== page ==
Jason taught us all about how the city of Toronto approaches graffiti, street art, and vandalism. There is a program called StreetARToronto that aims to, “develop, support, promote and increase awareness of street art and its indispensable role in adding beauty and character to neighbourhoods across Toronto, while counteracting graffiti vandalism and its harmful effect on communities.” If a particular work of street art is painted on the side of a building, the owner can apply to have it recognized by the city as street art. If the art is deemed as artistic by the city, it becomes protected and will not have to be cleaned away even if someone complains. Furthermore, a property owner can commission a street artist to paint their building with funding from the city through the StreetARToronto project.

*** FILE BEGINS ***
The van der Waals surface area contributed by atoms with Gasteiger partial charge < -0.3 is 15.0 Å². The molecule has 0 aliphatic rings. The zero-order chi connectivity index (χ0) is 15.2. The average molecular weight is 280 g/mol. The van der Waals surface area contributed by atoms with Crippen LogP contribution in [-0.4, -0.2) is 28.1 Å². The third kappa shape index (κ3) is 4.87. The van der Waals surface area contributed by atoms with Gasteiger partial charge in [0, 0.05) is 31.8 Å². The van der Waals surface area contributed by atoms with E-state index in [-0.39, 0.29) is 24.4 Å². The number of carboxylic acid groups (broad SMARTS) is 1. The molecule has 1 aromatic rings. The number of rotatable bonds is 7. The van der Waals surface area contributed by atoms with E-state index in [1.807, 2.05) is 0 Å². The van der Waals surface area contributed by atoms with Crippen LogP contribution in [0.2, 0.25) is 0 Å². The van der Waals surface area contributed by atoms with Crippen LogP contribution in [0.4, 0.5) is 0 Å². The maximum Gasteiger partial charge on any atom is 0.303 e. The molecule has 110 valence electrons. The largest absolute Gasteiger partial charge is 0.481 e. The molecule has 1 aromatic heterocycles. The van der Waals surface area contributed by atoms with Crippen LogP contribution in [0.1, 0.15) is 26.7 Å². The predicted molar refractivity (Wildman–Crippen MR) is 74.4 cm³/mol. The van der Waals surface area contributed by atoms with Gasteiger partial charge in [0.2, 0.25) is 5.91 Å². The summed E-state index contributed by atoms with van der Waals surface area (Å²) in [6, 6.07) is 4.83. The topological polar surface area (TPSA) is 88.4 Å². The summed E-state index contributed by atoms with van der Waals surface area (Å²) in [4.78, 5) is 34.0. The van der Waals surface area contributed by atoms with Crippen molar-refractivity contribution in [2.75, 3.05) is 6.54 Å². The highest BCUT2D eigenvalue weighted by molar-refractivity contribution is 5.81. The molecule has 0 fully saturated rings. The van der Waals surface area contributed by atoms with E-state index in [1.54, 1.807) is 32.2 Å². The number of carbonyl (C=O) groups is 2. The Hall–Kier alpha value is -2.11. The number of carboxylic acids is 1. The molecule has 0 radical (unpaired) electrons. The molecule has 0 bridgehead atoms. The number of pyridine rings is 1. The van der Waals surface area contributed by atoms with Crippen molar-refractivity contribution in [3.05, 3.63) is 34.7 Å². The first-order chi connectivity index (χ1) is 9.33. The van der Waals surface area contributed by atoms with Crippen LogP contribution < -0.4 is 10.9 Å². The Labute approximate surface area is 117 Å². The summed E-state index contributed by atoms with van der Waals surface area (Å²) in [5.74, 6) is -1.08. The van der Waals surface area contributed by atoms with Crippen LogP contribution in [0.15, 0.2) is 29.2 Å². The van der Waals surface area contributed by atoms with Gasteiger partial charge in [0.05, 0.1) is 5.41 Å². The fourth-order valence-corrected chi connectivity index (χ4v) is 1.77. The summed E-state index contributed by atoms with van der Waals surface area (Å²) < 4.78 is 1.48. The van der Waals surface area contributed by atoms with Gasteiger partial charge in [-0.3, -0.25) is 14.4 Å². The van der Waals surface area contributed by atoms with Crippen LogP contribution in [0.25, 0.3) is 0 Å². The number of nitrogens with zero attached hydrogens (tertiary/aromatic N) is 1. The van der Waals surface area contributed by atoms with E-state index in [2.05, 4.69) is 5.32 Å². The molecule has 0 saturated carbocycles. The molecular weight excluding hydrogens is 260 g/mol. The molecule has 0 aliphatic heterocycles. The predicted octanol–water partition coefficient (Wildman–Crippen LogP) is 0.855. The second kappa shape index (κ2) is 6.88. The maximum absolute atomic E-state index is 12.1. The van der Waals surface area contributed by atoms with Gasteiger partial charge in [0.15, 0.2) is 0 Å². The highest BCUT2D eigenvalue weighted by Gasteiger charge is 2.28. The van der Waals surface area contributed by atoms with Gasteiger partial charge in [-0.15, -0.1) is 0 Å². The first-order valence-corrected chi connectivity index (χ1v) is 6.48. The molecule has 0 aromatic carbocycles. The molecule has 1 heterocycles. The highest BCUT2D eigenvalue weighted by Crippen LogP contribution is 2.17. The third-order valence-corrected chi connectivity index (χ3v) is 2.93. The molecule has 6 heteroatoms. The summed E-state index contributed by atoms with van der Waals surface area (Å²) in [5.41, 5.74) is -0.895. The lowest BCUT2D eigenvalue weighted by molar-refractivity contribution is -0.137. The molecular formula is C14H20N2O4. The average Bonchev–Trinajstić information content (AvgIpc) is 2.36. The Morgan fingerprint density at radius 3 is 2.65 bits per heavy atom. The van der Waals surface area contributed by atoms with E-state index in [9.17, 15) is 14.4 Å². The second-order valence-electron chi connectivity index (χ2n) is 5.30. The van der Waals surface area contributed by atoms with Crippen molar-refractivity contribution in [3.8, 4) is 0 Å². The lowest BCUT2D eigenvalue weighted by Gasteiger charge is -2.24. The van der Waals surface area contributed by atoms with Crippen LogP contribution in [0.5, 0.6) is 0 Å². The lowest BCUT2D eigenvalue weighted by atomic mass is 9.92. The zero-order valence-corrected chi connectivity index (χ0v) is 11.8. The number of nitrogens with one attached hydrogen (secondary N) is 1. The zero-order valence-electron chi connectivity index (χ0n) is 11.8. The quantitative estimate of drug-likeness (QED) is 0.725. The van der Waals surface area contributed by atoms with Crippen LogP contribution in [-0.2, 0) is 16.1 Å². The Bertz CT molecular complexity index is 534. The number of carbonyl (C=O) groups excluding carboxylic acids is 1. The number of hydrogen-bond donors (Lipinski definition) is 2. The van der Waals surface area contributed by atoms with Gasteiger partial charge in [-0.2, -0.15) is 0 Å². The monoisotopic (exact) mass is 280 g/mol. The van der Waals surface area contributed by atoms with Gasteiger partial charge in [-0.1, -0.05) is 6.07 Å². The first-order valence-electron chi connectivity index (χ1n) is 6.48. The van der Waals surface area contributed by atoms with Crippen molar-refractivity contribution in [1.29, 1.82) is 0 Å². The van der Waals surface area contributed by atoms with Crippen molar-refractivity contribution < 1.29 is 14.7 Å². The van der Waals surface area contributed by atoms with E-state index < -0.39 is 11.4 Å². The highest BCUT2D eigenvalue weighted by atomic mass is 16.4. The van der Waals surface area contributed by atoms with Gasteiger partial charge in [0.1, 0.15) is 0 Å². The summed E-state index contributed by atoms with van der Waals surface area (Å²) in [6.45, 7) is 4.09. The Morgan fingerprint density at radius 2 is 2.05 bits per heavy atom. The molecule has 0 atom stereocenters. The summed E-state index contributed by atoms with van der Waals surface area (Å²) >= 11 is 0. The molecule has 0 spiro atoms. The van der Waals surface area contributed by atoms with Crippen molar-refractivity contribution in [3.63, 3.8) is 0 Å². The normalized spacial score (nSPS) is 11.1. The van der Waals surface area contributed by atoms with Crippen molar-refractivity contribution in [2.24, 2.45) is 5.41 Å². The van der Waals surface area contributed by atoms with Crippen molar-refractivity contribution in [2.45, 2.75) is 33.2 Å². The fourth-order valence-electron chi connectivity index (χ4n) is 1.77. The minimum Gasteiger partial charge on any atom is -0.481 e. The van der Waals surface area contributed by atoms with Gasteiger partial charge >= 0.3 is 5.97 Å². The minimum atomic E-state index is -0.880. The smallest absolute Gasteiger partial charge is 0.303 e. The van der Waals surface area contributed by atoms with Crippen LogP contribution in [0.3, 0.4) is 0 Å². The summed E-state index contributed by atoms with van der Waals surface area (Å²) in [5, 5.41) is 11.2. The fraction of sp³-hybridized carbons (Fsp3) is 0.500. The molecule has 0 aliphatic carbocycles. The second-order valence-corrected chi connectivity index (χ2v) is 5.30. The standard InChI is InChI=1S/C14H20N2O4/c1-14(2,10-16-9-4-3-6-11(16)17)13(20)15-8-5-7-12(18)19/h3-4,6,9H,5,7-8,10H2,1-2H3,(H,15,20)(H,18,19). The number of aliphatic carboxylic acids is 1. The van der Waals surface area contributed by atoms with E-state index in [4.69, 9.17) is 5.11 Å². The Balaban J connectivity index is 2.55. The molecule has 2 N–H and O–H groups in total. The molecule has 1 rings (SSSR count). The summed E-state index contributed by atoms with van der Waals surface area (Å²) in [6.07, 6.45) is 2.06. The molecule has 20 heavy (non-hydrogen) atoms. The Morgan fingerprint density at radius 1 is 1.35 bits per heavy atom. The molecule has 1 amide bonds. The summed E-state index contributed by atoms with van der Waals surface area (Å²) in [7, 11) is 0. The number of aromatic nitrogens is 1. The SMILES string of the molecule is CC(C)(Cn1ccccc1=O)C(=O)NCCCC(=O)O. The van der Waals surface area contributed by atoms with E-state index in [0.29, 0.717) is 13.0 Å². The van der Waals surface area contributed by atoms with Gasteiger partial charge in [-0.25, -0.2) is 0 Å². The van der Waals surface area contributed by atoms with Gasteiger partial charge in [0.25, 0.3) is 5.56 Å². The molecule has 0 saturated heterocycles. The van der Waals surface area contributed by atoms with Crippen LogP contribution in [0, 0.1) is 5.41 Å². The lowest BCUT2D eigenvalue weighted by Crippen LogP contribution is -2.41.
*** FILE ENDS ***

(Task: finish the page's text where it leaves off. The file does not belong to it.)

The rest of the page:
Graffiti Tour - Street Art Toronto

Why does the city have this program? Well, street art and murals can add beauty and character to Toronto. However, it actually reduces the amount of vandalism to buildings. There is a certain code of respect amongst graffiti artists. They will not tag or paint over another artist’s work. So, if you have a beautiful artistic mural across your building, it is unlikely that someone will vandalize your building.

Graffiti Tour - Street Art Toronto

Graffiti Tour - Street Art Toronto

From Bulwer Street, we walked south on Spadina to Rush Lane, one street south of Queen Street West. Rush Lane is otherwise known as Graffiti Alley. It even seems to be named Graffiti Alley on Google Maps now! Graffiti Alley extends from Spadina to Portland St. You’ll find a huge collection of graffiti, street art, and murals here. If you’re looking for graffiti in Toronto, it’s definitely the best place to start.

You’ll be able to see art by some renowned Toronto street artists, including Uber5000, Elicser, Poser, Skam, Spud, and many others.

Here’s a short video to give you a view down Graffiti Alley.

One of the wonderful things about Graffiti Alley and street art is that it’s constantly changing. One mural or piece that might exist one year could be gone the next. Artists are constantly painting over their old works with new creations.